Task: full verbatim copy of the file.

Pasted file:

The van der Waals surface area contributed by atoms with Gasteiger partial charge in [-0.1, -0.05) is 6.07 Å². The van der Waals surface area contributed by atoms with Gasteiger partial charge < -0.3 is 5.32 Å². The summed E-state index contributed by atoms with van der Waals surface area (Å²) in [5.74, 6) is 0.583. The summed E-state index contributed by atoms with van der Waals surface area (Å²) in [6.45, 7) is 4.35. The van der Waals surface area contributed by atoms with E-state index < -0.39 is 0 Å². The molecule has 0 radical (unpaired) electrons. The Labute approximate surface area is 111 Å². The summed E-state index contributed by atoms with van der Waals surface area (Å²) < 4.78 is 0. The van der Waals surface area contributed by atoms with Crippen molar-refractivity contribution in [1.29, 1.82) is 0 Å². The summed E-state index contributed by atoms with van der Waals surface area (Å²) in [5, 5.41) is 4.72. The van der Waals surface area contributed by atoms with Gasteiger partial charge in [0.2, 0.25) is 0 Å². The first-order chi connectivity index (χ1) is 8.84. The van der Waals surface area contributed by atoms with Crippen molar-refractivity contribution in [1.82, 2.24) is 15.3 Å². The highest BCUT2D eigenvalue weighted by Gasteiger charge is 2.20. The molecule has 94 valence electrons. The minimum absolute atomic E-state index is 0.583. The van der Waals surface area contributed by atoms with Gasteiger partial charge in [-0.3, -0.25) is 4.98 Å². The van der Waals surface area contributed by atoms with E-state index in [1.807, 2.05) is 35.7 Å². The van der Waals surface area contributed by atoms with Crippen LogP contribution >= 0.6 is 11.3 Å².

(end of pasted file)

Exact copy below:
The van der Waals surface area contributed by atoms with Gasteiger partial charge in [-0.1, -0.05) is 6.07 Å². The van der Waals surface area contributed by atoms with Gasteiger partial charge < -0.3 is 5.32 Å². The summed E-state index contributed by atoms with van der Waals surface area (Å²) in [5.74, 6) is 0.583. The summed E-state index contributed by atoms with van der Waals surface area (Å²) in [6.45, 7) is 4.35. The van der Waals surface area contributed by atoms with E-state index < -0.39 is 0 Å². The molecule has 0 radical (unpaired) electrons. The Labute approximate surface area is 111 Å². The summed E-state index contributed by atoms with van der Waals surface area (Å²) < 4.78 is 0. The van der Waals surface area contributed by atoms with Crippen molar-refractivity contribution in [1.29, 1.82) is 0 Å². The summed E-state index contributed by atoms with van der Waals surface area (Å²) in [5, 5.41) is 4.72. The van der Waals surface area contributed by atoms with Gasteiger partial charge in [0.2, 0.25) is 0 Å². The first-order chi connectivity index (χ1) is 8.84. The van der Waals surface area contributed by atoms with Crippen molar-refractivity contribution in [1.82, 2.24) is 15.3 Å². The highest BCUT2D eigenvalue weighted by Gasteiger charge is 2.20. The molecule has 94 valence electrons. The minimum absolute atomic E-state index is 0.583. The van der Waals surface area contributed by atoms with Gasteiger partial charge in [-0.3, -0.25) is 4.98 Å². The van der Waals surface area contributed by atoms with E-state index in [1.807, 2.05) is 35.7 Å². The van der Waals surface area contributed by atoms with Crippen LogP contribution >= 0.6 is 11.3 Å².